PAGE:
The Bonus Disc:
Almost a quarter of a century after the character’s first emergence, Jason Voorhees remains a famous movie murderer, as documented through 11 different movies. (Or 10 if you want to nit-pick, since he wasn’t the villain in the first flick.) Though previously released individually, the first eight movies get a reworking as part of a five-disc package entitled From Crystal Lake to Manhattan - Ultimate Edition DVD Collection. For full information on the individual movies, please consult my separate reviews via the links above. Please note that the picture and sound grades found at the top of this article represent an average for the eight movies.
Though this article covers the boxed set as a whole, here I want to concentrate mainly on the package’s fifth DVD. Called “Killer Extras”, this disc includes a wealth of Friday information.
The biggest attraction comes from an eight-part documentary called The Friday the 13th Chronicles. As one might expect, this program devotes one chapter to each Friday in the set; it runs a total of one hour, 43 minutes and 15 seconds. It consists of movie snippets, behind the scenes materials, and interviews. We find remarks from producer/director Sean Cunningham, actors Adrienne King, Betsy Palmer, Ari Lehman, Amy Steel Pulitzer, Warrington Gillette, Larry Zerner, Corey Feldman, CJ Graham, Kane Hodder, and Lar Park Lincoln, special makeup effects creator Tom Savini, director of photography Gerald Feil, director Joseph Zito, director/writer Tom McLoughlin, director John Carl Buechler, and director/writer Rob Hedden.
For the first film, we learn about the origins of the series and the first film’s development, the concept behind it, casting, its pacing and gore, the score, shooting the climax, the misdirection ending, and the flick’s success. Part 2 follows potential concepts for the sequel, casting, stunts and filming details, and Jason’s look. As we go through Part 3, we hear about its use of 3-D and related issues, and the introduction of the hockey mask. For The Final Chapter, the program covers new ideas, casting, creating some of the kill scenes, and shooting the end sequence.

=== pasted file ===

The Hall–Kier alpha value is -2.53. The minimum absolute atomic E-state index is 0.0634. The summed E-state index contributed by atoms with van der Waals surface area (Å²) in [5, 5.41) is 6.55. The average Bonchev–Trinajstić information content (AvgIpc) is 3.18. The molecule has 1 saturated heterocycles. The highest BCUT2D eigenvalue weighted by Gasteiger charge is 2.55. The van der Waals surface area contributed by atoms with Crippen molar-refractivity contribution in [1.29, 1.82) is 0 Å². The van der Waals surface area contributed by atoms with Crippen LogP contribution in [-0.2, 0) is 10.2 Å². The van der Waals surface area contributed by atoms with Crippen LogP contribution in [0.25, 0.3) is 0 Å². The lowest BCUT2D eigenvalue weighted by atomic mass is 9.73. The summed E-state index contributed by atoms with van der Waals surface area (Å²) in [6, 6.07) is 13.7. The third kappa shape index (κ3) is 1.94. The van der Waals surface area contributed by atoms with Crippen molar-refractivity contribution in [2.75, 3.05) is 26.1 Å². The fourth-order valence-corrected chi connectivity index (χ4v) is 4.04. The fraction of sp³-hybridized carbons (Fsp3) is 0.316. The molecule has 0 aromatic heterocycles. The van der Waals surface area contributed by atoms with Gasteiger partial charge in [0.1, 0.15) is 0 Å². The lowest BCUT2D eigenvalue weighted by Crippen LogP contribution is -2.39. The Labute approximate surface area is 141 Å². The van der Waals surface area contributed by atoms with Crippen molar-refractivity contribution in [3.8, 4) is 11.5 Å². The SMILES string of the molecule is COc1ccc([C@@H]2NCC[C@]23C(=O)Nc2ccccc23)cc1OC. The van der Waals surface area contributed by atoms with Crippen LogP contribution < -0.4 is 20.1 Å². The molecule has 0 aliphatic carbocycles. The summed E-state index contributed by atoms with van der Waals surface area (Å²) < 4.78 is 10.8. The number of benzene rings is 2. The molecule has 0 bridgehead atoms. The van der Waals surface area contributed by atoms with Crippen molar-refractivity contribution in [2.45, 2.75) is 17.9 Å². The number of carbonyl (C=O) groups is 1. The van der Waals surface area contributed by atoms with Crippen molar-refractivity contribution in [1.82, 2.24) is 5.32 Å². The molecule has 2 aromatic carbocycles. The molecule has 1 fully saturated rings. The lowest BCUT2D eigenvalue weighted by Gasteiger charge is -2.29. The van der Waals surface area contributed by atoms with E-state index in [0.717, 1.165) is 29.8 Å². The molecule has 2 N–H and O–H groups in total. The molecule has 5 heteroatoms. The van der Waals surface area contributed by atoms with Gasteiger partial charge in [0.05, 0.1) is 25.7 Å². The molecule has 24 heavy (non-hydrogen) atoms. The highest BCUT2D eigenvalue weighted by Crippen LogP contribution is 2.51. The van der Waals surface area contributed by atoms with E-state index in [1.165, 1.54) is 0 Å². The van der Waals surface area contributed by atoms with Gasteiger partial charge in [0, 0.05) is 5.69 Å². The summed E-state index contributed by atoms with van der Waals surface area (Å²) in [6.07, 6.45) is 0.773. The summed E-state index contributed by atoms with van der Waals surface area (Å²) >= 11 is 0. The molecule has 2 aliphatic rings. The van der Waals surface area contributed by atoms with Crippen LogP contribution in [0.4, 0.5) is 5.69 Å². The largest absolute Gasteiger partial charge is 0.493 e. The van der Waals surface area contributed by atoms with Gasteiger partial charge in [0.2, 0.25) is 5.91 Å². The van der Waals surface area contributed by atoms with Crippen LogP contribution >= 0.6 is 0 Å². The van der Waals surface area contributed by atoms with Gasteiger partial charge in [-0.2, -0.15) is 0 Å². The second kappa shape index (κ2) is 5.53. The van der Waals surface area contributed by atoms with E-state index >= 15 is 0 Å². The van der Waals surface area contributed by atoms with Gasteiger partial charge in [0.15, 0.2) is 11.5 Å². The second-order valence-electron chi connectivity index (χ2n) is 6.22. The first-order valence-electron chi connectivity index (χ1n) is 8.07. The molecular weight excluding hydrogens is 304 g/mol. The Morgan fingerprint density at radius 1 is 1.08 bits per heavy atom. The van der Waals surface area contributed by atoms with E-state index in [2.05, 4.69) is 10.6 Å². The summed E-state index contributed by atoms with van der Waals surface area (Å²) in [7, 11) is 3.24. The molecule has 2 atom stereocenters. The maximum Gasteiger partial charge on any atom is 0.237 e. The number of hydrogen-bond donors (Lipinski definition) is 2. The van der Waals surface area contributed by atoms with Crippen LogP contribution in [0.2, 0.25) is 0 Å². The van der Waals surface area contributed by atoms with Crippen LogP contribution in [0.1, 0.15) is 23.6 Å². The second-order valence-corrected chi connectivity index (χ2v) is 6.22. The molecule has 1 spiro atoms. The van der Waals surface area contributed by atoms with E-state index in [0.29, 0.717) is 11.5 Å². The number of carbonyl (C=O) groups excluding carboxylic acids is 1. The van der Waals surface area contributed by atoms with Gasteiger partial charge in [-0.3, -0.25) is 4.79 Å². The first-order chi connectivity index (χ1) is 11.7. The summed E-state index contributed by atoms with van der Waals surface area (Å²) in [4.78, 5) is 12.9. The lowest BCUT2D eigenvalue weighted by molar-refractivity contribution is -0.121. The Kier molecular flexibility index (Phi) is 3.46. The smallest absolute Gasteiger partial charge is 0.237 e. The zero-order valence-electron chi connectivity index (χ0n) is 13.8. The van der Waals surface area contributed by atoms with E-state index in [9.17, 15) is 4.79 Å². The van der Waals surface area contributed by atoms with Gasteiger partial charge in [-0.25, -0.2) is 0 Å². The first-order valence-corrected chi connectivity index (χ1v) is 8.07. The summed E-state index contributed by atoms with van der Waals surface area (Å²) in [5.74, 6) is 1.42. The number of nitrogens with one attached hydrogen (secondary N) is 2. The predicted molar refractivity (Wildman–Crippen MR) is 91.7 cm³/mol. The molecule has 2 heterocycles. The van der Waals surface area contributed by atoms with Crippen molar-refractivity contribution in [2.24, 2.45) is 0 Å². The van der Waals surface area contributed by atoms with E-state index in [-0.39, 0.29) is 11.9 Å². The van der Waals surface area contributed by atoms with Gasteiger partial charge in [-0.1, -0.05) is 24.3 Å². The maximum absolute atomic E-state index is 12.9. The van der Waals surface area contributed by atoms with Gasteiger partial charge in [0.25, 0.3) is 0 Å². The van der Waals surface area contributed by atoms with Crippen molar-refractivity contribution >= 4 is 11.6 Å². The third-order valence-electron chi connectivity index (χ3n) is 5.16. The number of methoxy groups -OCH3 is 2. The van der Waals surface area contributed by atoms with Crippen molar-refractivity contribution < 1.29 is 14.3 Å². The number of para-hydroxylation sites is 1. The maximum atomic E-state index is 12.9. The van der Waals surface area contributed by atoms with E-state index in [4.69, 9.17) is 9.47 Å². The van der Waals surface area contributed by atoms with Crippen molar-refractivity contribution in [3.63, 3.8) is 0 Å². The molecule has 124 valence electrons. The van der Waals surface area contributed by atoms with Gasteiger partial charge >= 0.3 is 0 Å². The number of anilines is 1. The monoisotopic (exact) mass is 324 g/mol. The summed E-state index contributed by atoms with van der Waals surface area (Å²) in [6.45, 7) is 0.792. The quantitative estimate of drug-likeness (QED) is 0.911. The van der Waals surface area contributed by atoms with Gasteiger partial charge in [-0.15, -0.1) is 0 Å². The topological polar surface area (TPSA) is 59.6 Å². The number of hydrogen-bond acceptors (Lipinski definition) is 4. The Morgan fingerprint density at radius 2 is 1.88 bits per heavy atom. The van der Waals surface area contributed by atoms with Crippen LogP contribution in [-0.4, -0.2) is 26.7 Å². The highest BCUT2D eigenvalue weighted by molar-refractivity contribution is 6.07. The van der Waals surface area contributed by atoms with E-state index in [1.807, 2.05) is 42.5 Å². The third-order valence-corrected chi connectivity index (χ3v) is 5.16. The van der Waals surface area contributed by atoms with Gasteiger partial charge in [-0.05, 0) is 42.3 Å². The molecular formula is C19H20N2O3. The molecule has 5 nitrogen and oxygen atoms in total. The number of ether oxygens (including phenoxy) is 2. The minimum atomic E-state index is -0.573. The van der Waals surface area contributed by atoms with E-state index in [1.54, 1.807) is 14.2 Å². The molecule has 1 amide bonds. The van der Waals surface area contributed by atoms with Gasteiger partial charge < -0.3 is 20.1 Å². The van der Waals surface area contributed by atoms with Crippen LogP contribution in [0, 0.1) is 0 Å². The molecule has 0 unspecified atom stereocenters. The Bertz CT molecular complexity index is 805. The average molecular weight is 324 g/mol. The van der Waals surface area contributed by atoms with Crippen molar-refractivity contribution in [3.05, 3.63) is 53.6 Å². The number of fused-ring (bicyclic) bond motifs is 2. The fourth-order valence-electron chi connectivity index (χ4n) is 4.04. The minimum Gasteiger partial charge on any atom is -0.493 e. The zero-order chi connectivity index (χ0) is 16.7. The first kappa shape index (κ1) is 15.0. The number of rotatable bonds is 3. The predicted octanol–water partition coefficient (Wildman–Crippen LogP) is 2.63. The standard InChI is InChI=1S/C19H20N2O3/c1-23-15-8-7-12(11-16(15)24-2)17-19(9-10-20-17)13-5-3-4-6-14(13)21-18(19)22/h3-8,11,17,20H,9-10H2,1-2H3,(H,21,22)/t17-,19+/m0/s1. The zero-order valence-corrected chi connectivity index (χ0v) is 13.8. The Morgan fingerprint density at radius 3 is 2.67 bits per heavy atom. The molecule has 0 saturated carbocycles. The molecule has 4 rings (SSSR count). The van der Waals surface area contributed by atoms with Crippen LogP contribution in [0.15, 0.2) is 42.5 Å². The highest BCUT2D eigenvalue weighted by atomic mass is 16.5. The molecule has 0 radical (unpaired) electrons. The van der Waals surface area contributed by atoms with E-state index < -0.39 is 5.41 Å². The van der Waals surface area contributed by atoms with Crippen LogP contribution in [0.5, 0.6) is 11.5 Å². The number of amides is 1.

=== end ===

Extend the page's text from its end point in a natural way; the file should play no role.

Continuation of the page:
When we look at Part V, we learn about its concept, filming the opening, and Feldman’s wishes for a sequel. Part VI gets into its origins, casting another Jason, shooting some of his scenes, its humor and references, studio reactions and added kills. In the section devoted to Part VII, we hear of casting yet another new Jason, the character’s new physical redesign, locations and production notes, and stunts. Finally, Part VIII gets into the influence of the Friday TV series and how Hedden got the job, initial talks for a joint effort with the Nightmare on Elm Street gang, taking Jason away from Crystal Lake, story concepts and changes, shooting in New York and also faking it, filming the boat sequences, flashback scenes, humor, and some kill scenes.
The quality of each separate chapter totally depends on the personnel involved. Some of them include limited points of view, a problem that becomes most extreme with Part IV. Director Zito tosses out some quick notes about why he left Final Chapter open-ended but mostly we just hear Corey Feldman chat about his experiences on the set. Since he leaves the film after only about five minutes and we hear nothing about the rest of the movie, this makes it a very incomplete program.
The discussions of parts III and VIII probably stand as the best of the bunch. The latter is definitely the most detailed, while the former presents nice notes about the use of 3-D. The chapter devoted to the first film also has many interesting elements, but it seems rather incomplete given the significance of that particular film. I feel the same way about Chronicles as a whole - it has many very good moments and offers nice general insights but it comes across as a choppy and scattershot history of the series.
Next we find a collection of featurettes entitled Secrets Galore Behind the Gore. It splits into three parts, one each devoted to the elements of the first film, Final Chapter and Part VII. All together, they fill 34 minutes and eights seconds. We hear from makeup effects creator Tom Savini, director/producer Sean Cunningham, makeup effects school instructor Chris Pirt, students Danielle Noe, Anthony Ortiz and Robert Lucas, actor Kane Hodder, and director/makeup effects creator John Carl Buechler.